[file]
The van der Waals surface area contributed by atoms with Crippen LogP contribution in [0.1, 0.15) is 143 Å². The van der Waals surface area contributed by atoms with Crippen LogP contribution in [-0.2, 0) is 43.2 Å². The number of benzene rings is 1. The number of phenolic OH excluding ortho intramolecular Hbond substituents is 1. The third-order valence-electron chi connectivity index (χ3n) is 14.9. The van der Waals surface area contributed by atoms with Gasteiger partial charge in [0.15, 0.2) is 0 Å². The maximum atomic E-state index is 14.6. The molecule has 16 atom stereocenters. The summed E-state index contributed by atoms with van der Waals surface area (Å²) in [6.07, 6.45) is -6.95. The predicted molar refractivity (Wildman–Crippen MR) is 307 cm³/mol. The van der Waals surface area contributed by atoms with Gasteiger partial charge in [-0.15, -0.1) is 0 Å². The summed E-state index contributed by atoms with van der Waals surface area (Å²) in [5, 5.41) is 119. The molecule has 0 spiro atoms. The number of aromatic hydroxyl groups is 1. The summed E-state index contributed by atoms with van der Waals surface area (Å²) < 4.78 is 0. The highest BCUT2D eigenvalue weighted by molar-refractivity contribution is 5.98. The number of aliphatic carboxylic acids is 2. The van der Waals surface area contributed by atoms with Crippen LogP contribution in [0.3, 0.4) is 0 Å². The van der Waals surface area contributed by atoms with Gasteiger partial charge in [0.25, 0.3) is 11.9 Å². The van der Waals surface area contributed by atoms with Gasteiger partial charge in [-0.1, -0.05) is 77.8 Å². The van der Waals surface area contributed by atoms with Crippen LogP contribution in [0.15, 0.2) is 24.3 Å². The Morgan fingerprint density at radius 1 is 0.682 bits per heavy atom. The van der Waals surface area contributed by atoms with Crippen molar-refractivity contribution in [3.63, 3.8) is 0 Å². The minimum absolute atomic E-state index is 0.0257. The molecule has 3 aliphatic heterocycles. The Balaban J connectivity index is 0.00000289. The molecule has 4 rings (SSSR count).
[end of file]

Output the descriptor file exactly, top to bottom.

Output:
The van der Waals surface area contributed by atoms with Crippen LogP contribution in [0.1, 0.15) is 143 Å². The van der Waals surface area contributed by atoms with Crippen LogP contribution in [-0.2, 0) is 43.2 Å². The number of benzene rings is 1. The number of phenolic OH excluding ortho intramolecular Hbond substituents is 1. The third-order valence-electron chi connectivity index (χ3n) is 14.9. The van der Waals surface area contributed by atoms with Gasteiger partial charge in [0.15, 0.2) is 0 Å². The maximum atomic E-state index is 14.6. The molecule has 16 atom stereocenters. The summed E-state index contributed by atoms with van der Waals surface area (Å²) in [6.07, 6.45) is -6.95. The predicted molar refractivity (Wildman–Crippen MR) is 307 cm³/mol. The van der Waals surface area contributed by atoms with Gasteiger partial charge in [-0.15, -0.1) is 0 Å². The summed E-state index contributed by atoms with van der Waals surface area (Å²) in [5, 5.41) is 119. The molecule has 0 spiro atoms. The number of aromatic hydroxyl groups is 1. The summed E-state index contributed by atoms with van der Waals surface area (Å²) < 4.78 is 0. The highest BCUT2D eigenvalue weighted by molar-refractivity contribution is 5.98. The number of aliphatic carboxylic acids is 2. The van der Waals surface area contributed by atoms with Crippen LogP contribution in [0.3, 0.4) is 0 Å². The van der Waals surface area contributed by atoms with Gasteiger partial charge in [0.25, 0.3) is 11.9 Å². The van der Waals surface area contributed by atoms with Gasteiger partial charge in [-0.1, -0.05) is 77.8 Å². The van der Waals surface area contributed by atoms with Crippen LogP contribution in [0.15, 0.2) is 24.3 Å². The Morgan fingerprint density at radius 1 is 0.682 bits per heavy atom. The van der Waals surface area contributed by atoms with Crippen molar-refractivity contribution in [3.63, 3.8) is 0 Å². The minimum absolute atomic E-state index is 0.0257. The molecule has 3 aliphatic heterocycles. The Balaban J connectivity index is 0.00000289. The molecule has 4 rings (SSSR count).